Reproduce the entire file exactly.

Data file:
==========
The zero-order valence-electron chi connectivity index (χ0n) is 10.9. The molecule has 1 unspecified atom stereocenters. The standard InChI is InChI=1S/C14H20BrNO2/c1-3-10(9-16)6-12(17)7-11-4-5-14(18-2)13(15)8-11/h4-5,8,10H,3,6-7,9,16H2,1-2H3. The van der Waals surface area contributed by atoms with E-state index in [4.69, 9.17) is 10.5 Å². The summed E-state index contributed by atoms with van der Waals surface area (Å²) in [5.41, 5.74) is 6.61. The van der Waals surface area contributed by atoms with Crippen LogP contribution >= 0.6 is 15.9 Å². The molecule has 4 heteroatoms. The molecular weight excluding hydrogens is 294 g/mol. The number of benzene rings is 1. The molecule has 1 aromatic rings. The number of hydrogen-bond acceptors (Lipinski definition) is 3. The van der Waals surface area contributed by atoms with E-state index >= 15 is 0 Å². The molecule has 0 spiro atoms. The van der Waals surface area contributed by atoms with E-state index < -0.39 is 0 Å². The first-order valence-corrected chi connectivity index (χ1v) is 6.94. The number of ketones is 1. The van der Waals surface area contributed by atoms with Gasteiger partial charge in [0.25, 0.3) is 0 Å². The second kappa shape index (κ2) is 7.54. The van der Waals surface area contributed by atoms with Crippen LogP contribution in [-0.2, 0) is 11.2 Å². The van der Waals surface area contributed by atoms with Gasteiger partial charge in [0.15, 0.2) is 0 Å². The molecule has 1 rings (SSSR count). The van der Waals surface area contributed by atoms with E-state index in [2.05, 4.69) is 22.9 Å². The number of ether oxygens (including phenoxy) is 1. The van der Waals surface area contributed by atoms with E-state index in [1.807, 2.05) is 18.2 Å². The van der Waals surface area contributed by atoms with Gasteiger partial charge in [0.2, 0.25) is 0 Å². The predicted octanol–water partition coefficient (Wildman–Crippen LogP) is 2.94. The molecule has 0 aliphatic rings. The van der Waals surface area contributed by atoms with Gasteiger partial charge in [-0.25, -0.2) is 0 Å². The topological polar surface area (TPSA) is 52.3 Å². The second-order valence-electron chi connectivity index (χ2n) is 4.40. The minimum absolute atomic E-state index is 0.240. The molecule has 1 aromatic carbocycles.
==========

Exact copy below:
The zero-order valence-electron chi connectivity index (χ0n) is 10.9. The molecule has 1 unspecified atom stereocenters. The standard InChI is InChI=1S/C14H20BrNO2/c1-3-10(9-16)6-12(17)7-11-4-5-14(18-2)13(15)8-11/h4-5,8,10H,3,6-7,9,16H2,1-2H3. The van der Waals surface area contributed by atoms with E-state index in [4.69, 9.17) is 10.5 Å². The summed E-state index contributed by atoms with van der Waals surface area (Å²) in [5.41, 5.74) is 6.61. The van der Waals surface area contributed by atoms with Crippen LogP contribution >= 0.6 is 15.9 Å². The molecule has 4 heteroatoms. The molecular weight excluding hydrogens is 294 g/mol. The number of benzene rings is 1. The molecule has 1 aromatic rings. The number of hydrogen-bond acceptors (Lipinski definition) is 3. The van der Waals surface area contributed by atoms with E-state index >= 15 is 0 Å². The molecule has 0 spiro atoms. The van der Waals surface area contributed by atoms with E-state index < -0.39 is 0 Å². The first-order valence-corrected chi connectivity index (χ1v) is 6.94. The number of ketones is 1. The van der Waals surface area contributed by atoms with Gasteiger partial charge in [0.25, 0.3) is 0 Å². The second kappa shape index (κ2) is 7.54. The van der Waals surface area contributed by atoms with Crippen LogP contribution in [-0.2, 0) is 11.2 Å². The van der Waals surface area contributed by atoms with Gasteiger partial charge in [0.15, 0.2) is 0 Å². The molecule has 1 rings (SSSR count). The van der Waals surface area contributed by atoms with E-state index in [2.05, 4.69) is 22.9 Å². The number of ether oxygens (including phenoxy) is 1. The van der Waals surface area contributed by atoms with E-state index in [1.807, 2.05) is 18.2 Å². The van der Waals surface area contributed by atoms with Gasteiger partial charge in [0.2, 0.25) is 0 Å². The predicted octanol–water partition coefficient (Wildman–Crippen LogP) is 2.94. The molecule has 0 aliphatic rings. The van der Waals surface area contributed by atoms with Gasteiger partial charge in [-0.25, -0.2) is 0 Å². The topological polar surface area (TPSA) is 52.3 Å². The second-order valence-electron chi connectivity index (χ2n) is 4.40. The minimum absolute atomic E-state index is 0.240. The molecule has 1 aromatic carbocycles.